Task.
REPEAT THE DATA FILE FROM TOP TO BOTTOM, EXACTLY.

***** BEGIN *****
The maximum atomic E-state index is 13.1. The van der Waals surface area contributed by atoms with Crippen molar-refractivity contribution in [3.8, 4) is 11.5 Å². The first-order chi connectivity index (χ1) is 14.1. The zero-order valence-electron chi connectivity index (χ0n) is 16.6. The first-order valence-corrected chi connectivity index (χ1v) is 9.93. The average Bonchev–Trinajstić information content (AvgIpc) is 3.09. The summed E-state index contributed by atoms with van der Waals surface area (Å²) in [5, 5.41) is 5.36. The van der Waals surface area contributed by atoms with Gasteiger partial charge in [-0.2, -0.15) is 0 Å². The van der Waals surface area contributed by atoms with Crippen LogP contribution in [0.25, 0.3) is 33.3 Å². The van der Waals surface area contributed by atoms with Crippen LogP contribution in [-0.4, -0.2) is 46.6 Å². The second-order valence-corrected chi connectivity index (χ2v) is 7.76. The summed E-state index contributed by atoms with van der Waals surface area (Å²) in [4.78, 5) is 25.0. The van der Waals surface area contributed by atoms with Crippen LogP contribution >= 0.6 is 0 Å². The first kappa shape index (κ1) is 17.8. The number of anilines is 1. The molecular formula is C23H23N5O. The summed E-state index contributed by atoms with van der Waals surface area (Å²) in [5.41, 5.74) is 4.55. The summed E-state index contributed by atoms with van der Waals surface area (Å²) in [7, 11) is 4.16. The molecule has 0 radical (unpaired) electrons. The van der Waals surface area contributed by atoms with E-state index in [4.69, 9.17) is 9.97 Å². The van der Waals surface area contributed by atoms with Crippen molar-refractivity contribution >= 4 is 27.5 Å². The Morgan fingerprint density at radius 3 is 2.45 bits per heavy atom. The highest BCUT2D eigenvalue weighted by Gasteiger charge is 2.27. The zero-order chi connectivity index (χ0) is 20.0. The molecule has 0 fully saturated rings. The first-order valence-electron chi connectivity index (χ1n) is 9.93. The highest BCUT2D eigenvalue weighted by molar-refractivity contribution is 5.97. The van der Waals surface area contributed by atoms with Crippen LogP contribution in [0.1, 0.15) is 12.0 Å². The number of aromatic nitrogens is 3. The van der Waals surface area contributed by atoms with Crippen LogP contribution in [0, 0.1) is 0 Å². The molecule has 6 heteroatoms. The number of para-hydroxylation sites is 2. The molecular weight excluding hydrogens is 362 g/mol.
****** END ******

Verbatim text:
The maximum atomic E-state index is 13.1. The van der Waals surface area contributed by atoms with Crippen molar-refractivity contribution in [3.8, 4) is 11.5 Å². The first-order chi connectivity index (χ1) is 14.1. The zero-order valence-electron chi connectivity index (χ0n) is 16.6. The first-order valence-corrected chi connectivity index (χ1v) is 9.93. The average Bonchev–Trinajstić information content (AvgIpc) is 3.09. The summed E-state index contributed by atoms with van der Waals surface area (Å²) in [5, 5.41) is 5.36. The van der Waals surface area contributed by atoms with Gasteiger partial charge in [-0.2, -0.15) is 0 Å². The van der Waals surface area contributed by atoms with Crippen LogP contribution in [0.25, 0.3) is 33.3 Å². The van der Waals surface area contributed by atoms with Crippen LogP contribution in [-0.4, -0.2) is 46.6 Å². The second-order valence-corrected chi connectivity index (χ2v) is 7.76. The summed E-state index contributed by atoms with van der Waals surface area (Å²) in [4.78, 5) is 25.0. The van der Waals surface area contributed by atoms with Crippen LogP contribution >= 0.6 is 0 Å². The first kappa shape index (κ1) is 17.8. The number of anilines is 1. The molecular formula is C23H23N5O. The summed E-state index contributed by atoms with van der Waals surface area (Å²) in [5.41, 5.74) is 4.55. The summed E-state index contributed by atoms with van der Waals surface area (Å²) in [7, 11) is 4.16. The molecule has 0 radical (unpaired) electrons. The van der Waals surface area contributed by atoms with E-state index in [4.69, 9.17) is 9.97 Å². The van der Waals surface area contributed by atoms with Crippen molar-refractivity contribution >= 4 is 27.5 Å². The Morgan fingerprint density at radius 3 is 2.45 bits per heavy atom. The highest BCUT2D eigenvalue weighted by Gasteiger charge is 2.27. The zero-order chi connectivity index (χ0) is 20.0. The molecule has 0 fully saturated rings. The first-order valence-electron chi connectivity index (χ1n) is 9.93. The highest BCUT2D eigenvalue weighted by molar-refractivity contribution is 5.97. The van der Waals surface area contributed by atoms with Crippen LogP contribution in [0.1, 0.15) is 12.0 Å². The number of aromatic nitrogens is 3. The van der Waals surface area contributed by atoms with Crippen LogP contribution in [0, 0.1) is 0 Å². The molecule has 6 heteroatoms. The number of para-hydroxylation sites is 2. The molecular weight excluding hydrogens is 362 g/mol.